Dana Rivers, 67, of San Jose, murdered Charlotte Reed, 56, her wife Patricia Wright, 57, and Wright’s 19-year-old son, Benny Toto Diambu-Wright, the jury found.
OAKLAND — An Alameda County jury convicted a San Jose transgender activist of murdering three family members inside their Oakland home after less than a full day of deliberations.
Dana Rivers, 67, of San Jose, murdered Charlotte Reed, 56, her wife Patricia Wright, 57, and Wright’s 19-year-old son, Benny Toto Diambu-Wright, on Oct. 11, 2016, the jury found. Now, the case has moved on to the sanity phase — set to start Dec. 5 — where the same jury will rule whether Rivers was legally insane at the time of the murders. If so, state law dictates she’s(sic) sent to a mental hospital until she’s(sic) cured and/or for as long as she’d(sic) serve in prison for a triple murder conviction.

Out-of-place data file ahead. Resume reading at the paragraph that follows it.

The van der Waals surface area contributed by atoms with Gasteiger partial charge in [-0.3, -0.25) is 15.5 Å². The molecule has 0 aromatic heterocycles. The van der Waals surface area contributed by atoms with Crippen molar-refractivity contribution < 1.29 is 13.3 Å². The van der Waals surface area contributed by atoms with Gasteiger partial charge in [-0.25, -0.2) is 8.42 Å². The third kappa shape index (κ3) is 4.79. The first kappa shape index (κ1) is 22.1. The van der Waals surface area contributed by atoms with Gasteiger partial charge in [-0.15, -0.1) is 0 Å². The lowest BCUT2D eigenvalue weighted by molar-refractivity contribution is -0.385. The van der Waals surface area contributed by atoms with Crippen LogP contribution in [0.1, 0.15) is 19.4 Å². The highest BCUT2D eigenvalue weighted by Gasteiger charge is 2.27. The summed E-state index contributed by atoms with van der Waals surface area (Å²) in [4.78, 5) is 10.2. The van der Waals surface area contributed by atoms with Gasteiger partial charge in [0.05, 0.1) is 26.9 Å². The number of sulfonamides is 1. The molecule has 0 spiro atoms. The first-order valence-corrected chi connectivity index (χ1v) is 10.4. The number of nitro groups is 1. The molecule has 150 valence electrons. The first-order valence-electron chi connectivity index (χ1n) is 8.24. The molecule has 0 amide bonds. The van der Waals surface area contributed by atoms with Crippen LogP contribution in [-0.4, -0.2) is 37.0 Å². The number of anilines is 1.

The evidence against Rivers was hard to refute; when police arrived at the victims’ home on Dunbar Avenue in Oakland, Rivers was standing outside, drenched in the victims’ blood, having just gotten onto a motorcycle containing one of at least three murder weapons. Prosecutors alleged she(sic) shot and stabbed Reed and Wright, then shot Diambu-Wright when he came to investigate what was happening. Diambu-Wright staggered outside the home and collapsed, dead, in the middle of the street.
Before her arrest, Rivers was best known as a schoolteacher who became an international news story when she(sic) came out as transgender to her students in a high school in Antelope, Calif. She(sic) was subsequently fired for sharing details of her transition, then sued the district and received $150,000 in a settlement. In the aftermath, she(sic) became an activist for transgender rights, and ultimately moved to the Bay Area to restart her(sic) life as an educator.